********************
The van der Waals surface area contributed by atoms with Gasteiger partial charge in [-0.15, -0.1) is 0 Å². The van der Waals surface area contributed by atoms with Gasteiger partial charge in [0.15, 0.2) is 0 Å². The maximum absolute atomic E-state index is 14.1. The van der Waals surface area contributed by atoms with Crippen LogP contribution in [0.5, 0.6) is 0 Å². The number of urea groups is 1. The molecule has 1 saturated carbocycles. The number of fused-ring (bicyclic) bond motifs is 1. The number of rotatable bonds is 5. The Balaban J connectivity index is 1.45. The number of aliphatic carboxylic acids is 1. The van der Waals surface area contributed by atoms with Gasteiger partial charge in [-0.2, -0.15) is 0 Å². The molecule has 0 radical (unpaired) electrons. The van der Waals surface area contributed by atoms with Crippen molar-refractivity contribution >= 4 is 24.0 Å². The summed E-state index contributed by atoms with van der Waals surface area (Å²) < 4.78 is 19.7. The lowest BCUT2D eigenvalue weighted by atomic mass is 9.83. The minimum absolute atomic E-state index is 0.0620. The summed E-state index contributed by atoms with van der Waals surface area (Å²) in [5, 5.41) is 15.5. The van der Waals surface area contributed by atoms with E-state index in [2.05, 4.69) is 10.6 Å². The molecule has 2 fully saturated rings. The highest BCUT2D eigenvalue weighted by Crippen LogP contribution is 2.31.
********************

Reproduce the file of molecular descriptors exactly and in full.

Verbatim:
The van der Waals surface area contributed by atoms with Gasteiger partial charge in [-0.15, -0.1) is 0 Å². The van der Waals surface area contributed by atoms with Gasteiger partial charge in [0.15, 0.2) is 0 Å². The maximum absolute atomic E-state index is 14.1. The van der Waals surface area contributed by atoms with Crippen LogP contribution in [0.5, 0.6) is 0 Å². The number of urea groups is 1. The molecule has 1 saturated carbocycles. The number of fused-ring (bicyclic) bond motifs is 1. The number of rotatable bonds is 5. The Balaban J connectivity index is 1.45. The number of aliphatic carboxylic acids is 1. The van der Waals surface area contributed by atoms with Gasteiger partial charge in [-0.2, -0.15) is 0 Å². The molecule has 0 radical (unpaired) electrons. The van der Waals surface area contributed by atoms with Crippen molar-refractivity contribution >= 4 is 24.0 Å². The summed E-state index contributed by atoms with van der Waals surface area (Å²) < 4.78 is 19.7. The lowest BCUT2D eigenvalue weighted by atomic mass is 9.83. The minimum absolute atomic E-state index is 0.0620. The summed E-state index contributed by atoms with van der Waals surface area (Å²) in [5, 5.41) is 15.5. The van der Waals surface area contributed by atoms with E-state index in [2.05, 4.69) is 10.6 Å². The molecule has 2 fully saturated rings. The highest BCUT2D eigenvalue weighted by Crippen LogP contribution is 2.31.